Heat squared

August 29, 2009

That would be heat from the charcoal, and heat from the chiles.

Sauce makings. I love my blender.

Sauce makings. I love my blender.

These peppers. And garlic. And onion. And assorted spices. And olive oil. All of which were pureed and then thinned down with cider vinegar and water to make the basting sauce for the pork loin that’s marinating away in dry rub while the coals are getting right, outside.

This pork loin:

Eight pounds worth. We will have pork for a while.

Eight pounds worth. We will have pork for a while.

Which, at the point of being photographed, was wallowing happily in a dry rub consisting of onion powder, garlic powder, ancho chile powder, paprika, salt, cayenne and cumin. Oh, and adobo seasoning. And maybe some other stuff; I forget.

The basting sauce has an Anaheim pepper, a Guajillo pepper, ancho chile powder, paprika, cumin, half a sweet onion, six cloves of garlic, some adobo, some pico de gallo seasoning, a half cup of olive oil, a half cup of vinegar, and somewhere between 3/4 and 1 cup of water.

By my calculations, this baby should be done somewhere around 6:30, it being about 12:30 when I put it on. I’m making Sunday beans, rice, we’ve got left-over potato salad, and I’ll make a black bean and corn salad as well.

Updates later. You and y’mama ‘n ’em enjoy your Saturday.

Later: Well, once again, no photos of the finished product, because I forgot. It was good, though. Plenty of pork, some burned bits on the outside. Not too hot. Good smoke flavor. It didn’t need sauce, which was a  Good Thing, as my first attempt at making barbecue sauce sucked. Out loud.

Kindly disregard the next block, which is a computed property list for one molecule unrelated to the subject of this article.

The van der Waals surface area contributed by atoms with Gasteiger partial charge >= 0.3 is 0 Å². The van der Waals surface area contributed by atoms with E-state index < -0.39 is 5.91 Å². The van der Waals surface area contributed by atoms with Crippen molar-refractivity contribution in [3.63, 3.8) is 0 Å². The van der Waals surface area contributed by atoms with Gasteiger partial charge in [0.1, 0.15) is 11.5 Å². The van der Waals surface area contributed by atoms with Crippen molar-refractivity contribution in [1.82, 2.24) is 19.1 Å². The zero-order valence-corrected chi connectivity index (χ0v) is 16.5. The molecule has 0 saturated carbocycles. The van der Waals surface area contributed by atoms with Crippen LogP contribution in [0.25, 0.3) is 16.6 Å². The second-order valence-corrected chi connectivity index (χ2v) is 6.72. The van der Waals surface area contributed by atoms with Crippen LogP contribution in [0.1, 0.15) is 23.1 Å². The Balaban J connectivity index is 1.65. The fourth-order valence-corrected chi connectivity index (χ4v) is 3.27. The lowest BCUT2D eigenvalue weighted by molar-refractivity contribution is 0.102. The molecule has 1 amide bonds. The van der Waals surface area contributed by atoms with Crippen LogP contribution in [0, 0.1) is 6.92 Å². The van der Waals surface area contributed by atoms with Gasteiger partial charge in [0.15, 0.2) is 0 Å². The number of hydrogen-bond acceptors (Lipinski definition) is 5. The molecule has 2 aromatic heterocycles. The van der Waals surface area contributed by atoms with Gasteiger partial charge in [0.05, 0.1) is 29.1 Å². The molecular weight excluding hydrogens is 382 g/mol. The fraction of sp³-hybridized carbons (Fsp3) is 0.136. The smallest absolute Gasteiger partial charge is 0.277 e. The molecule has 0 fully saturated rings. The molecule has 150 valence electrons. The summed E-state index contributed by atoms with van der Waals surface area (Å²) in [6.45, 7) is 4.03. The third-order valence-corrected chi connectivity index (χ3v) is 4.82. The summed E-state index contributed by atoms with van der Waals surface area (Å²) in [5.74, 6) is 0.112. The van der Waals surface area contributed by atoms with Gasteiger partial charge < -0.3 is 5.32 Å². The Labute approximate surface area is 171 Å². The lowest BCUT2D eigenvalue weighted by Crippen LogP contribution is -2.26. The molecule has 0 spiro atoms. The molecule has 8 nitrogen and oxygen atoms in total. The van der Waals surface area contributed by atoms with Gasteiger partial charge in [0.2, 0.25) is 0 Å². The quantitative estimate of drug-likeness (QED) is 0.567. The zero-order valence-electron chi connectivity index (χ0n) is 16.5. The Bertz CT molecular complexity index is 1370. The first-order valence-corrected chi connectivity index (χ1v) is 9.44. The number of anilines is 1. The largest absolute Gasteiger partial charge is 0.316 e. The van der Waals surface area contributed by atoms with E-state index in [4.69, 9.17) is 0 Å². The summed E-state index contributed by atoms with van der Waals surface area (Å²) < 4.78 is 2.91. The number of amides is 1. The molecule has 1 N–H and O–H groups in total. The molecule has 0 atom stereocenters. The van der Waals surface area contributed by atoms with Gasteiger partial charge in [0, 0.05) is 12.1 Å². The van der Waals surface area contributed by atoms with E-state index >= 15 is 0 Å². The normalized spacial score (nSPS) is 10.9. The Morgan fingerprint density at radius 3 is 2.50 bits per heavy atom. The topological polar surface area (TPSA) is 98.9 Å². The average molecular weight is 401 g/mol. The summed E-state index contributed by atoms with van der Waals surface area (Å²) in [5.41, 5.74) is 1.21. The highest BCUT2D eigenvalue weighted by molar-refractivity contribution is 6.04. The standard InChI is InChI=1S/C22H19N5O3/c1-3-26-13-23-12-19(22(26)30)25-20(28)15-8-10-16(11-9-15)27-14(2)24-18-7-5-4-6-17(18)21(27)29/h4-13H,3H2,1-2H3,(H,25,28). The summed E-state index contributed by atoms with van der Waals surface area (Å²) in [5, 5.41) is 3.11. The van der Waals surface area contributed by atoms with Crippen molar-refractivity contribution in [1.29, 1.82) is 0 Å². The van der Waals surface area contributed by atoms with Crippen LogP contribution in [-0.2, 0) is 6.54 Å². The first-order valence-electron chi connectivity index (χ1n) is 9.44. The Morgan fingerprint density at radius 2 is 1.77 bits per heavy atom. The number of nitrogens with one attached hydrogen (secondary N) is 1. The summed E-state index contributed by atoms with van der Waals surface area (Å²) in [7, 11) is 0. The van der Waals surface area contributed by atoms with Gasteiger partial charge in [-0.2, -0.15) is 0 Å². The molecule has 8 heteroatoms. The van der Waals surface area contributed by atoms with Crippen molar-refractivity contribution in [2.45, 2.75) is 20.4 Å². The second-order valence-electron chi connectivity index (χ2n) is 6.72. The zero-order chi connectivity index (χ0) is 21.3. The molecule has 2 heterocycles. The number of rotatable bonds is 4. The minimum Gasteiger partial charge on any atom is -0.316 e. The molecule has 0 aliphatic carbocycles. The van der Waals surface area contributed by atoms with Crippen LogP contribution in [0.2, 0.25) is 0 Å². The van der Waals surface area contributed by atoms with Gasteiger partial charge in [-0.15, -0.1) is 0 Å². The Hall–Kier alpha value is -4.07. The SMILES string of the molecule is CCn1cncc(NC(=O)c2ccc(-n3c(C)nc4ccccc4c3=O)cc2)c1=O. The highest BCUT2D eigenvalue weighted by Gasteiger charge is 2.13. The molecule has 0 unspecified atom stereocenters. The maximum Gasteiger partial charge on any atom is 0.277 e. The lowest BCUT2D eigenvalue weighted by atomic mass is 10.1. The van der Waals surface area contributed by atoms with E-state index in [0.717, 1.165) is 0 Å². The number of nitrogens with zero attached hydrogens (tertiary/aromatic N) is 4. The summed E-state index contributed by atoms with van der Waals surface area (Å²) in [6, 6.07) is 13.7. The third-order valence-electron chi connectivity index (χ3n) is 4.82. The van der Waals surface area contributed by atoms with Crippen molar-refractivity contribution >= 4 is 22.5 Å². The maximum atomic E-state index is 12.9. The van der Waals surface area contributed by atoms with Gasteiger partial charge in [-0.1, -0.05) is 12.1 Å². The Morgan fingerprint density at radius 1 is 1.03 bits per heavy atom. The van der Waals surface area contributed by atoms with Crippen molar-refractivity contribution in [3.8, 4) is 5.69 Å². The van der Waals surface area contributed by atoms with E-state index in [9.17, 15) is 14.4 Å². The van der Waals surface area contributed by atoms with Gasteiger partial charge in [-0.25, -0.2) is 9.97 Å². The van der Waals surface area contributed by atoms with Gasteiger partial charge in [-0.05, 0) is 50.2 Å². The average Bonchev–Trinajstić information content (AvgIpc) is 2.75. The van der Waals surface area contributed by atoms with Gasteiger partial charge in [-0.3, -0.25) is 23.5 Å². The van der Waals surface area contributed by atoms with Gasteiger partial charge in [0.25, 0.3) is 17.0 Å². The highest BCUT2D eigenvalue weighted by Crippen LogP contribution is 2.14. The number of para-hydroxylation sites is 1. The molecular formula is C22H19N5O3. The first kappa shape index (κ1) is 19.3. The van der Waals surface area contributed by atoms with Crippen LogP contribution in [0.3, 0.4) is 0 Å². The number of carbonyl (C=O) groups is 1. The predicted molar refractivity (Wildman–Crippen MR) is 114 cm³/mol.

The Sunday Beans, from recipe from the Dominican Republic via Joe Quintana and his restaurant, Comida Central in New York, are as follows:

Sunday Beans

  • 4 ounces slab bacon, diced
  • 1 medium yellow onion, peeled and diced
  • 3 cloves garlic, peeled and minced
  • 1 medium red pepper, seeded and diced
  • 2 tablespoons ground cumin
  • 1 tablespoon ground coriander
  • 1 cup orange juice
  • 1/2 cup pineapple juice
  • 3 (151/2-ounce) cans red kidney beans, drained
  • Kosher salt and freshly ground black pepper.

1. Heat a large saucepan over medium-high heat. Add the olive oil and, a few moments later, the bacon. Cook, stirring occasionally, until the fat has begun to render out of the bacon and the meat is beginning to crisp, about 5 minutes.

2. Lower the heat to medium and add the onion, garlic and pepper. Cook, stirring occasionally, until the vegetables have softened, 5 to 7 minutes.

3. Add the cumin and coriander. They will absorb the heated oil in the pan and grow fragrant. Stir for 1 to 2 minutes and then add the juices. Raise the heat to high until the mixture begins to simmer, then lower the heat and reduce to 2/3 of its volume. Taste and adjust the seasonings.

4. Stir in the beans. After 5 minutes stir again, then taste and adjust the seasonings. (The mixture can keep, softly bubbling on the stove, for hours. Add a little juice or water if necessary. Stir occasionally.) Serve with white rice. Serves 8.

Two notes to the recipe: I think two tbsp of cumin is too much; I used one. And it’s better to use unsweetened pineapple juice off a can of pineapple, unless you have a juicer and want to juice your own. I also prefer to use those little cans/bottles of unsweetened orange juice, as that in the carton seems to be too sweet.

For the rice, I added a half-tsp cumin, some orange zest, a pinch of turmeric, salt and a bay leaf to the rice cooker. along with the rice and water.

I have not yet made up my mind what tomorrow’s meal will be. I’d thought about German, but I’m not sure I want to get that heavy. We’ll see how we feel tomorrow. Meanwhile, I’m about to head to bed. Tell y’mama ‘n ’em I said g’night.



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